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June 2, 2011

Equal justice concerns prompt federal jury to quickly reject death sentence for crime boss

This New York Times piece, headlined "For Mobster, a Life Term, Not His First, Offers Relief," reports on a high-profile federal jury decision to reject a death sentence for a high-profile federal defendant. Here are the details in a report that concludes with an interesting account of a likely explanation for the jury's decision:

On Wednesday afternoon, the federal Bureau of Prisons Web site suggested something of an uncertain future for Vincent J. Basciano, known in some circles as Vinnie Gorgeous for his stint as the proprietor of a Hello Gorgeous beauty salon in the Bronx: It listed his release date (“actual or projected”) as “unknown.”

But the fate of the onetime acting boss of the Bonanno crime family, who in fact was already serving life in prison, had already been decided earlier that day by a federal jury in Brooklyn, which concluded the penalty phase of his racketeering and murder trial, his second racketeering case in the same courthouse in recent years.  The panel, after deliberating for less than two hours, chose a sentence of life without parole over death for the dapper, carefully coifed crime figure.

A lawyer for Mr. Basciano, Richard Jasper, said after the verdict that his client was relieved. Robert Nardoza, a spokesman for the United States attorney in Brooklyn, Loretta E. Lynch, said that she respected the verdict and appreciated the jury’s service.

Mr. Basciano, 51, had been facing the death penalty after his conviction for ordering the killing of Randolph Pizzolo, a Bonanno associate whose murder, according to prosecutors, was payback for a drunken tirade that angered Mr. Basciano....

At the trial another Bonanno turncoat, Dominick Cicale, a former high-ranking member of the family, testified that he had helped Mr. Basciano kill Mr. Pizzolo, and that Mr. Basciano had once plotted to kill a prosecutor.

But Mr. Cicale’s appearance may have worked against the government’s push for a death sentence.  Defense lawyers pointed out in court that Mr. Cicale and other mobsters who were culpable in the death of Mr. Pizzolo were not facing the death penalty, and argued that Mr. Basciano should also be spared.

The jury apparently agreed. On their verdict sheet, a majority of the jurors listed it as one of their mitigating factors.  “There are other members of organized crime that have admitted to an equal or greater number of serious crimes that are not facing the death penalty, much less incarcerated,” they wrote.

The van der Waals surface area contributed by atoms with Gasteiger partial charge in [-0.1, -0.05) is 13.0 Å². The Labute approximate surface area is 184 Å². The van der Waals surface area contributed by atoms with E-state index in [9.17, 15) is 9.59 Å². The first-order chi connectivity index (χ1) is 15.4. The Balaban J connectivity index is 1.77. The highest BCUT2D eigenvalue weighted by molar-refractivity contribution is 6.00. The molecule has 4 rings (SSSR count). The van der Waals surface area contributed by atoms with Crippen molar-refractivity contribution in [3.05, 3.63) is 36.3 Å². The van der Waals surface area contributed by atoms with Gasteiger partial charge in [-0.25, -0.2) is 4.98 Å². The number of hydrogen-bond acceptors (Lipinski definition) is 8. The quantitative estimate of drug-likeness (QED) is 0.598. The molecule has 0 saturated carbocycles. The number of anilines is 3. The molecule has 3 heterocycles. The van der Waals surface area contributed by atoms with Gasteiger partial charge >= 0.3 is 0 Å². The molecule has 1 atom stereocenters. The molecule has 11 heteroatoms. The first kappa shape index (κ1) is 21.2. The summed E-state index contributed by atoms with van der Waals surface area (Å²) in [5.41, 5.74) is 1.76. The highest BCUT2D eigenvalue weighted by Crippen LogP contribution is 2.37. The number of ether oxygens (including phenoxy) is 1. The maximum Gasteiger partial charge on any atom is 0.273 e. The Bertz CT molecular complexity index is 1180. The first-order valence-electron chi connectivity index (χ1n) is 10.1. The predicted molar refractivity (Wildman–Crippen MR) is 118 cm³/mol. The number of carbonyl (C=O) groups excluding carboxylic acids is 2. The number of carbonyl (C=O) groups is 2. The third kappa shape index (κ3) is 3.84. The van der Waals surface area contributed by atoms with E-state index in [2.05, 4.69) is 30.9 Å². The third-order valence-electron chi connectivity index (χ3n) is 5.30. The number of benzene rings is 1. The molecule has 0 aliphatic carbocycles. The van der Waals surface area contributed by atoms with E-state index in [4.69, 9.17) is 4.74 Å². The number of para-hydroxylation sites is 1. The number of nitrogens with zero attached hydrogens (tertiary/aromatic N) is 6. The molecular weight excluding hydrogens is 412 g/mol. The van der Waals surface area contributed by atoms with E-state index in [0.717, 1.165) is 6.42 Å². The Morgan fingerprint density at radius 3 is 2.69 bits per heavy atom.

June 2, 2011 at 08:11 AM | Permalink


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It's difficult to get the DP for one mob figure offing another because, as the jury understands, and as Hyman Roth famously said in Godfather Part II, "This is the life we have chosen."

Posted by: Bill Otis | Jun 2, 2011 3:16:14 PM

Once again, the cosmic fairness argument rears its ugly head. Since when do murderers have a right to be spared simply because others were spared. Taken to its extreme, the lowest sentence for a crime becomes an entitlement.

Posted by: federalist | Jun 4, 2011 12:00:28 AM

To add to federalist's thought, there is, a priori, no particularly striking case for this outcome even if one accepts the "cosmic fairness" theory. As long as we're talking about cosmic rather than Constitutional limitations, there is an equally good argument that the "cosmically fair" thing to do is give the equally involved others the DP, not give Basciano LWOP.

Or, to look at it another way, would the "cosmic fairness" crowd say that, if a different mobster who had been in on the murder had been tried first and given the DP, would their theory require that Basciano get it too?

Sure they would -- when the cows come home.

Like the NYT, which laughably publishes this anti-DP piece as "news," what's going on is not really any big push for fairness, cosmic or otherwise. What's going on is simply Segment Twelve Zillion of the NYT's anti-DP campaign.

Posted by: Bill Otis | Jun 4, 2011 9:23:01 AM

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